Bluetooth 4.2 Core Specifications Finalized

Bluetooth 4.2 Core Specifications Finalized

The Bluetooth Special Interest Group (SIG) has officially adopted a new version of the Bluetooth core specifications. Version 4.2 promises greater speed, greater privacy, and a soon to be ratified Bluetooth profile for IP connectivity. With the Internet of Things (IoT) revolution underway, the Bluetooth SIG hopes that these new capabilities for the wireless standard will help Bluetooth’s personal area networks be an enabler for IoT going forward.

Bluetooth is already in many devices and is favored in mobile and wearables due to its low power profile. Battery life in wearables is critical for user experience, and as we have seen the technology for wearables is in its infancy right now. Power use will be critical, due to the limited amount of space available, so Bluetooth 4.2 will extend the features of Bluetooth Low Energy to allow low-power IP connectivity over Bluetooth with a new profile which supports IPv6 and 6LoWPAN, which is low power wireless personal area network over IPv6. Bluetooth devices will then be able to directly access the internet through an edge device, rather than have to be tethered to a smartphone or other device with IP connectivity first.

The group is also adding some privacy features to the new spec. Currently, Bluetooth Beacons can be utilized as a way to track people. For example, a department store may implement beacons to track customer movements throughout the store. While it may be well meaning, these sorts of technologies may give the feeling of an invasion of privacy, so the new 4.2 spec will allow the MAC address of Bluetooth devices to be masked unless connecting to a trusted device. At the same time, the new devices will have additional refinements to reduce power consumption as part of the Low Energy Privacy 1.2 specifications.

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Finally, Bluetooth LE will see a speed increase, with packet capacity increasing by 10 times, and overall speed increasing by 2.5 times over previous implementations. Standard Bluetooth packets offer a payload maximum of 1021 bytes. With the new specification, there are some additional header fields and a trailer added to the packet to allow for additional payload per packet. The maximum data transfer of Bluetooth Basic Rate (the original 4.0 spec) is about 2.1 Mpbs, and Bluetooth LE can only achieve 260 kbps. The increase is targetted towards the LE spec only, which should increase the maximum theoretical speed to 650 kbps. Real world use will not achieve the full speed increase, but the Low Energy Data Length Extension will be a welcome addition to the specification as more and more devices gain connectivity. Astute readers who follow Bluetooth may realize that Bluetooth 3.0 added capability for up to 24 Mbps, but that involves using Bluetooth to negotiate a connection over Wi-Fi. For devices with a Wi-Fi radio and the power capacity, this may be a better method if high speed data is required, but if the transfer is done over Bluetooth exclusively then it should use less power.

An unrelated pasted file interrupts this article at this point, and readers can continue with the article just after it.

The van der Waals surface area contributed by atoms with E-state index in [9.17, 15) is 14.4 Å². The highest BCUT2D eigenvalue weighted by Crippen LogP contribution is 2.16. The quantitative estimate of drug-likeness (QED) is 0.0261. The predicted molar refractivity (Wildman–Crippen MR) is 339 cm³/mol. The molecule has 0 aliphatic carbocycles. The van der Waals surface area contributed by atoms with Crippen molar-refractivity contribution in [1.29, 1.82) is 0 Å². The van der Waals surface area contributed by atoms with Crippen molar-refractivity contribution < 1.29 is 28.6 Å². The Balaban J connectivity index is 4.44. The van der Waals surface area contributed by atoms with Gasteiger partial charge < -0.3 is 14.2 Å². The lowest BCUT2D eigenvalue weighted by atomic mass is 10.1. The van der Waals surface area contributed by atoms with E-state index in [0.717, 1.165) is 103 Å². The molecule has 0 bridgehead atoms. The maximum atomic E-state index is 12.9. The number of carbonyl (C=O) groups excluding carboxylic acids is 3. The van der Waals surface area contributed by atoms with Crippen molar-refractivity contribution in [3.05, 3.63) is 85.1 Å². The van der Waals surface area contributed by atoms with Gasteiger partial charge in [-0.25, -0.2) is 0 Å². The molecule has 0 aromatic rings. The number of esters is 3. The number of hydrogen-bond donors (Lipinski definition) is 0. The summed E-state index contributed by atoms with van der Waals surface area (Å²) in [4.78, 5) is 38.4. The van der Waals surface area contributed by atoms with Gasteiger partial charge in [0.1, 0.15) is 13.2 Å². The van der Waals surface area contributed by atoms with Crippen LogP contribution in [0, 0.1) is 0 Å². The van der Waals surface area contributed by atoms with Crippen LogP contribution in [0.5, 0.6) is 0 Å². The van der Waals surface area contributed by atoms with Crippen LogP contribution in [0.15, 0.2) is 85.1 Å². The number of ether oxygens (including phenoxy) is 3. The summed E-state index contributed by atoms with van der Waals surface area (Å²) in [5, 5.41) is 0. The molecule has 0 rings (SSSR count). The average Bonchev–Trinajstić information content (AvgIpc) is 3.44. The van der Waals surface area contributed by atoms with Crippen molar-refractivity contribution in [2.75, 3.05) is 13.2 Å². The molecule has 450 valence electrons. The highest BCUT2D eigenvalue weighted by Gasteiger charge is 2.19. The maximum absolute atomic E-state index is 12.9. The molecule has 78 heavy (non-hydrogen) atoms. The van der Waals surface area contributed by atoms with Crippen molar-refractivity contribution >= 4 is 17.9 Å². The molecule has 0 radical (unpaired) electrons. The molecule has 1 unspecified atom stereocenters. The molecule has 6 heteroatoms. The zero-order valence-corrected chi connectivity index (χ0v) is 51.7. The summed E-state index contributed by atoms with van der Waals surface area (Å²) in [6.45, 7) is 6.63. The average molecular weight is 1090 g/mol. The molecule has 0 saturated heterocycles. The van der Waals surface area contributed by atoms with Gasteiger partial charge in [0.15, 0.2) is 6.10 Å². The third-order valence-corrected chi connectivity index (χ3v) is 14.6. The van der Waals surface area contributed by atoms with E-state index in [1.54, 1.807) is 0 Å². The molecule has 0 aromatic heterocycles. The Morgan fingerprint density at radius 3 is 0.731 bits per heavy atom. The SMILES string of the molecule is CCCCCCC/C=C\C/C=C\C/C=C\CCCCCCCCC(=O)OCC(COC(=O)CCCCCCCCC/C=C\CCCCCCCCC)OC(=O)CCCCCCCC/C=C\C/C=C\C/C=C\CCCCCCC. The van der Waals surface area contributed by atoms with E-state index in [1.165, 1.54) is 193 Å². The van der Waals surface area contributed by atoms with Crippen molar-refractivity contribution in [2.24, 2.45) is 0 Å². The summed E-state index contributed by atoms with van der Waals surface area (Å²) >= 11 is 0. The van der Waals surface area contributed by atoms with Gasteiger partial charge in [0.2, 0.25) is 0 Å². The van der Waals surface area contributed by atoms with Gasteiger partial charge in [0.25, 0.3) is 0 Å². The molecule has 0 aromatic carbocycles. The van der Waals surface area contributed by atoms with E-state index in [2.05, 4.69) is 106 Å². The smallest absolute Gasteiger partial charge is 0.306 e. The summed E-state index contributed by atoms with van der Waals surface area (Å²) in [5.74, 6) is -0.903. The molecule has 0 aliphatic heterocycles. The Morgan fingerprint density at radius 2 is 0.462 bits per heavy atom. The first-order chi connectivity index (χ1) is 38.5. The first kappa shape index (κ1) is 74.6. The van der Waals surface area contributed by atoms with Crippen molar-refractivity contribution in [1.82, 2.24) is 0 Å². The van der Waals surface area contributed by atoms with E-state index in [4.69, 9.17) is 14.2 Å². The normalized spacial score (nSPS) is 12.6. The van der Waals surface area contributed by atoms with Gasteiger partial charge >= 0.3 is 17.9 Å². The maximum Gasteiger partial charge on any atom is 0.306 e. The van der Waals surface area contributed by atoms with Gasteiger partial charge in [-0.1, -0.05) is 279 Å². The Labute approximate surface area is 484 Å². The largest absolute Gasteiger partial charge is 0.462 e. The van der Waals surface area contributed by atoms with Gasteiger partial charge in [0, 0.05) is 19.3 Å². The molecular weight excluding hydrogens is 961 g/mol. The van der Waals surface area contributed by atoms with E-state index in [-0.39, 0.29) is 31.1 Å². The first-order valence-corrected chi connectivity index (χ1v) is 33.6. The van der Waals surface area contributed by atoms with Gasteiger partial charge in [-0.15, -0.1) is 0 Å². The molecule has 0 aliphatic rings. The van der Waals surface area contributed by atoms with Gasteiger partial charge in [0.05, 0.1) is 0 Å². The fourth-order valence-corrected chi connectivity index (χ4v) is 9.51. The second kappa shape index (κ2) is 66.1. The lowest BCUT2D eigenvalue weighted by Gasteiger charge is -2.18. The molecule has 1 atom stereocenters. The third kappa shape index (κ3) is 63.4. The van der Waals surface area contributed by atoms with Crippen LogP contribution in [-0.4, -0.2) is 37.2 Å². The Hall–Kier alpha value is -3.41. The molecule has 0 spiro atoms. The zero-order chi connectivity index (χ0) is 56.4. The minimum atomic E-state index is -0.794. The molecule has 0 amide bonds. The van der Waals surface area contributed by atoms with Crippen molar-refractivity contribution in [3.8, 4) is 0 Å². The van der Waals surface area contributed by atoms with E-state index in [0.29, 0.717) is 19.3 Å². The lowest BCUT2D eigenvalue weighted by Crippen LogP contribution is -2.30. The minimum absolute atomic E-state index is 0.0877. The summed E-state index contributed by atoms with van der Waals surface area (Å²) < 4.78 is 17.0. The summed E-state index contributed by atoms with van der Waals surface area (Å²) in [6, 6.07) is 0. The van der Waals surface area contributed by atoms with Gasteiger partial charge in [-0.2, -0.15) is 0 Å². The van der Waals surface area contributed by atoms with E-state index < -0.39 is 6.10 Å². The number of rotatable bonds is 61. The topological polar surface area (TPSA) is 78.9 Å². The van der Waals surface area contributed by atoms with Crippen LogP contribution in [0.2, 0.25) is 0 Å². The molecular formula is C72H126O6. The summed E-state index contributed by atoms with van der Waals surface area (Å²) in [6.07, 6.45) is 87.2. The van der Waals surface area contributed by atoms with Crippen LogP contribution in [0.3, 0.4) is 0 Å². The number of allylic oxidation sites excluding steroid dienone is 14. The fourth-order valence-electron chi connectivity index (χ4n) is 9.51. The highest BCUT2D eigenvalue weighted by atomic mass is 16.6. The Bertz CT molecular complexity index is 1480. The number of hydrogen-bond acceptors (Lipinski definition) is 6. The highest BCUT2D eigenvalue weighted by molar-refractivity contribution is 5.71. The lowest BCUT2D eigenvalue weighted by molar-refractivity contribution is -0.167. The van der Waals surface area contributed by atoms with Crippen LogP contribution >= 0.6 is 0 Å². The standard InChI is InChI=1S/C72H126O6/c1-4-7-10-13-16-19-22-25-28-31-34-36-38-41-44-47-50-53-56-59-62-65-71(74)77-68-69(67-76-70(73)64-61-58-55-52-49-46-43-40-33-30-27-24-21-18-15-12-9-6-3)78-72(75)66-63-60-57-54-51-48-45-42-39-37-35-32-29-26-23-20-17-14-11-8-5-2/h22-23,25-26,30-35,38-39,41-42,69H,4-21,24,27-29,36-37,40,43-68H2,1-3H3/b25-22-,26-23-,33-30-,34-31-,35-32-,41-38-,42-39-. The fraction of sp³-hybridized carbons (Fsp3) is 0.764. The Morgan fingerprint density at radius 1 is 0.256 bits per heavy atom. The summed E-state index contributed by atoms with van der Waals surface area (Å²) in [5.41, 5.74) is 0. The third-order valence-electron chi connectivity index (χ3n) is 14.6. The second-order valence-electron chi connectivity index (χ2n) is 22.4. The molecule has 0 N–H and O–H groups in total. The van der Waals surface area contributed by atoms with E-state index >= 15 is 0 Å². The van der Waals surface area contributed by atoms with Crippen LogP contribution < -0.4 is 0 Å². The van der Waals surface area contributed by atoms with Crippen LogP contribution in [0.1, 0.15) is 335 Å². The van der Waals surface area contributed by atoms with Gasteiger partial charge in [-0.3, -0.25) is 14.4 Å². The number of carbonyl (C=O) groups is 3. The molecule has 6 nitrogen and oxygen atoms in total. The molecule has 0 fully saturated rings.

Bluetooth Maximum Transfer Rates (kbps)
Type Symmetric Transfer Asymmetric Forward Transfer Asymmetric Reverse Transfer
DM1 108.8 108.8 108.8
DH1 172.8 172.8 172.8
DM3 258.1 387.2 54.4
DH3 390.4 585.6 86.4
DM5 286.7 477.8 36.3
DH5 433.9 723.2 57.6
AUX1 185.6 185.6 185.6
2-DH1 345.6 345.6 345.6
2-DH3 782.9 1174.4 172.8
2-DH5 869.1 1448.5 115.2
3-DH1 531.2 531.2 531.2
3-DH3 1177.6 1766.4 235.6
3-DH5 1306.9 2178.1 177.1
Bluetooth LE 260
Data Packet Length Extension(4.2 spec) 650

The Bluetooth SIG has a good reason to want to get in on the IoT movement. An estimate by the Harvard Business Review, which draws on Goldman Sachs research, estimates that by 2020 there will be 28 billion connected devices on the internet. That is a big pie, and with the existing number of devices with Bluetooth already, as well as the robust encryption Bluetooth uses, the new specifications should help drive devices to using Bluetooth as their connectivity of choice.

There are of course other competing technologies for connecting IoT devices, with the obvious one being Wi-Fi with backers such as the Thread Group. There are advantages to some of these competing technologies as well such as Mesh networking, which is not part of the new Bluetooth spec. CSR has added their own extensions to Bluetooth which do allow mesh networking, but as it is not part of the official spec it will make it harder to be relied upon.

The Bluetooth specifications have an advantage though in that they will not necessarily require new hardware. Many of these features can be added via software updates because the existing radio technology is not changing. The group has a list of “Bluetooth Smart” devices that it keeps on its website.

Source: Bluetooth SIG